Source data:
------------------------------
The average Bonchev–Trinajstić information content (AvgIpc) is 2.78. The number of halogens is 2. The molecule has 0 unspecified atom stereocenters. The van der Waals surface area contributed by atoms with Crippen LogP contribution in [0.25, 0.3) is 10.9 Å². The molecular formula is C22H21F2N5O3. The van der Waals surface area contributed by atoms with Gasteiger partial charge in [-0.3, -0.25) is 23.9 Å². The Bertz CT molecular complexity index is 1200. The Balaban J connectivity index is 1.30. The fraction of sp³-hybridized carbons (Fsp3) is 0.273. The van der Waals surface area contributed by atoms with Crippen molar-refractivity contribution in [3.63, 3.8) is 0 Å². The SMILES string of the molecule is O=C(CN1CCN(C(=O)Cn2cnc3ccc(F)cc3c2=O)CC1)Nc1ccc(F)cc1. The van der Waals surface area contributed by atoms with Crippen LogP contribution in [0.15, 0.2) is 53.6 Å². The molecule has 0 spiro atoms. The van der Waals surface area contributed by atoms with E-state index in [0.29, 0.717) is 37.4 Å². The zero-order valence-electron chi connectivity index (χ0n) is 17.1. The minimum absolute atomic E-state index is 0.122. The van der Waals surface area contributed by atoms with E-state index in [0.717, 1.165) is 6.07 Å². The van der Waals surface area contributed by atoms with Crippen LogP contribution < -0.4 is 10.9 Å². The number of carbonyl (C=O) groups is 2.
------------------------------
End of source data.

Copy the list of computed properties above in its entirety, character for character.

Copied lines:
The average Bonchev–Trinajstić information content (AvgIpc) is 2.78. The number of halogens is 2. The molecule has 0 unspecified atom stereocenters. The van der Waals surface area contributed by atoms with Crippen LogP contribution in [0.25, 0.3) is 10.9 Å². The molecular formula is C22H21F2N5O3. The van der Waals surface area contributed by atoms with Gasteiger partial charge in [-0.3, -0.25) is 23.9 Å². The Bertz CT molecular complexity index is 1200. The Balaban J connectivity index is 1.30. The fraction of sp³-hybridized carbons (Fsp3) is 0.273. The van der Waals surface area contributed by atoms with Crippen molar-refractivity contribution in [3.63, 3.8) is 0 Å². The SMILES string of the molecule is O=C(CN1CCN(C(=O)Cn2cnc3ccc(F)cc3c2=O)CC1)Nc1ccc(F)cc1. The van der Waals surface area contributed by atoms with Crippen LogP contribution in [0.15, 0.2) is 53.6 Å². The molecule has 0 spiro atoms. The van der Waals surface area contributed by atoms with E-state index in [0.29, 0.717) is 37.4 Å². The zero-order valence-electron chi connectivity index (χ0n) is 17.1. The minimum absolute atomic E-state index is 0.122. The van der Waals surface area contributed by atoms with E-state index in [0.717, 1.165) is 6.07 Å². The van der Waals surface area contributed by atoms with Crippen LogP contribution < -0.4 is 10.9 Å². The number of carbonyl (C=O) groups is 2.